“Let’s not settle for good practice when designing heat networks”

designing heat networks
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Ruben Vos, Heat Network Specialist from Hysopt, discusses the importance of investing in digital twin software when designing heat networks

Decarbonising heat to meet EU carbon targets is a major challenge. Heat networks and communal heating could vastly contribute to cost-effective decarbonisation of heat in urban areas. To deliver upon the projected carbon savings and offer affordable heat to customers, the heat networks we develop in the next decades, need to deliver upon their promises. Unfortunately, we need to admit that there is often a hefty gap between expected and real performance of a heat network. Digital twin software can help to close that performance gap by accurately predicting the performance of a heat network before it is being built, hence challenging the designer to go that extra mile.

What is a digital twin?

A digital twin is a virtual replica of something physical – be it an asset, product, or system. Digital twins enable designers and building managers to “predict the future” of their installation – and to bring transparency to help answer difficult questions that might otherwise rely on assumptions or rules of thumb.

In the case of heat networks, a digital twin can provide heat network designers and operators with a much clearer understanding of how their heat network will perform. Or stated otherwise, it will make the performance of a design measurable before it is being built.

What’s wrong with the traditional approach to HVAC design?

Traditional approaches to heat network designs tend to be only based on peak load calculations. However, for more than 99% of the year, installations don’t operate at these “full load” conditions. This is where an HVAC digital twin brings real value. By applying thermal load profiles, weather data and control strategies the digital model has the ability to dynamically simulate system behaviour under continually variable “part-load” conditions – along with the impacts these have on costs, carbon emissions and comfort levels.

Focusing on peak load condition in combination with poor system design, based largely on assumptions and rules of thumb, leads to a heat network which ultimately:

  • Cost too much to install;
  • Cost too much to run;
  • Don’t deliver expected carbon savings;
  • Fail to deliver adequate thermal comfort.

Let’s not settle for good practice

Industry standards which are describing good practice are playing an important role in increasing the quality of heat networks. Current good practice, however, still relies on static design tools to design a heat network which is unable to unlock the real performance a heat network could offer. To illustrate why we shouldn’t settle for good practice, we have built 2 models in the Hysopt software. Each model is a digital twin of a small heat network delivering heating and hot water to apartment blocks, fed by an energy centre with air source heat pumps and top-up gas boilers. Both models are fit with the same HIU, same 55/35°C radiators, same heating schedules on the thermostats and same hot water tapping profiles. The only difference being the way the heat network is designed. One of the models is designed as a so-called “60/40-network” according to industry standards and with traditional static design tools. The other model is optimised with the Hysopt software, using insights about the dynamic behaviour.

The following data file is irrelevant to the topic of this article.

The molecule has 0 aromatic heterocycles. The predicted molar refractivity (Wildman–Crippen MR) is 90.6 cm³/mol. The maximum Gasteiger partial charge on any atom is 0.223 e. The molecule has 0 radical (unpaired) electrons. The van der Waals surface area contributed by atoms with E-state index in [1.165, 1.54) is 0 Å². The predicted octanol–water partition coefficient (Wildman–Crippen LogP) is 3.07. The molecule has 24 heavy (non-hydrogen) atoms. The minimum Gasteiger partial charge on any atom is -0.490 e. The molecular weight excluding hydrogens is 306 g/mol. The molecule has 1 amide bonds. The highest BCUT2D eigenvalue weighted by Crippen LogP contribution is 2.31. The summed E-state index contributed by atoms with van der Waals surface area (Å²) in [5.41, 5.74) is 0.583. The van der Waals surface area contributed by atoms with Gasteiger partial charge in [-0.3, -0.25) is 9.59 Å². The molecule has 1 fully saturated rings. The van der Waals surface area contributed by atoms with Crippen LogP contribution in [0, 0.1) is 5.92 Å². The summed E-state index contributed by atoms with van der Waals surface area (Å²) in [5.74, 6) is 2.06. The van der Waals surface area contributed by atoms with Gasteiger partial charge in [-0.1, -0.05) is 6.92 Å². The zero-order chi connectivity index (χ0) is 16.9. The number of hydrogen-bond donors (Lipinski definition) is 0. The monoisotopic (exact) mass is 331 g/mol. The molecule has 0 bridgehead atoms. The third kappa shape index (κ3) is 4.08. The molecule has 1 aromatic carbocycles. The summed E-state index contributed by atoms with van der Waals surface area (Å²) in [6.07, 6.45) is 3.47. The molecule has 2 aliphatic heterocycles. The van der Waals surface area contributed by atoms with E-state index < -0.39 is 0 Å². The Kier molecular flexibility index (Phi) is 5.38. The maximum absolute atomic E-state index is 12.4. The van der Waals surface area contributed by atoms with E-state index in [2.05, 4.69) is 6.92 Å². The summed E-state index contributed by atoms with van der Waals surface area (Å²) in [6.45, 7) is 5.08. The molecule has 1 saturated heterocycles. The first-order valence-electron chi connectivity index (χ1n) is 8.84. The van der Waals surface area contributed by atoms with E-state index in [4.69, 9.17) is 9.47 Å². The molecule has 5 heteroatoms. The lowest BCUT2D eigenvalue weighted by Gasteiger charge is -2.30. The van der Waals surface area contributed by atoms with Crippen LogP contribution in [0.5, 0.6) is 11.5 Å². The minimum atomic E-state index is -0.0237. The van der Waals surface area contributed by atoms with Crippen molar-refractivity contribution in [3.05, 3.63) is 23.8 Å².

Traditional design tools, as they don’t perform detailed thermal and hydraulic calculations, tend to oversize heat networks. In this example, the design optimised with the Hysopt software would result in a CAPEX saving of about 2,000 €/apartment.

Figure 1: Operating temperatures during 1 week in winter of a heat network designed to good practice (left) vs a heat network optimised with the Hysopt software (right)

As the plots in Figure 1 indicate, the optimised design will deliver lower operating temperatures. In combination with smaller pipes and an improved keep warm strategy, distribution losses have dropped with 59%. Pump consumption has decreased with 53% and COP of the heat pump has increased from 3 to 3.4. Overall, this has led to an energy cost saving of 29% and a carbon saving of 39%. Over a 25-year lifetime, life cycle cost saving of 3.200 €/apartment has been realised.


Whilst heat networks could contribute significantly to cost-effective decarbonisation of heat, they don’t always deliver upon their promises and thereby don’t realise the anticipated energy and carbon savings. Following good practice, a heat network designer can deliver respectable performance. Good practice, however, still relies on static design tools to design a heat network which is unable to unlock the real performance a heat network could offer. A thermal and hydraulic design and simulation tool like Hysopt could capitalise on all these marginal gains. In our example, this could realise a saving of 3.200 €/apartment in the life cycle cost of a communal network compared to a good practice design. In terms of bridging the gap between a heat network with low carbon technologies and the counterfactual (often considered as individual gas boilers), this will certainly make a meaningful impact and be most welcomed by heat network operators and customers.


Please note: This is a commercial profile

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Heat Network Specialist
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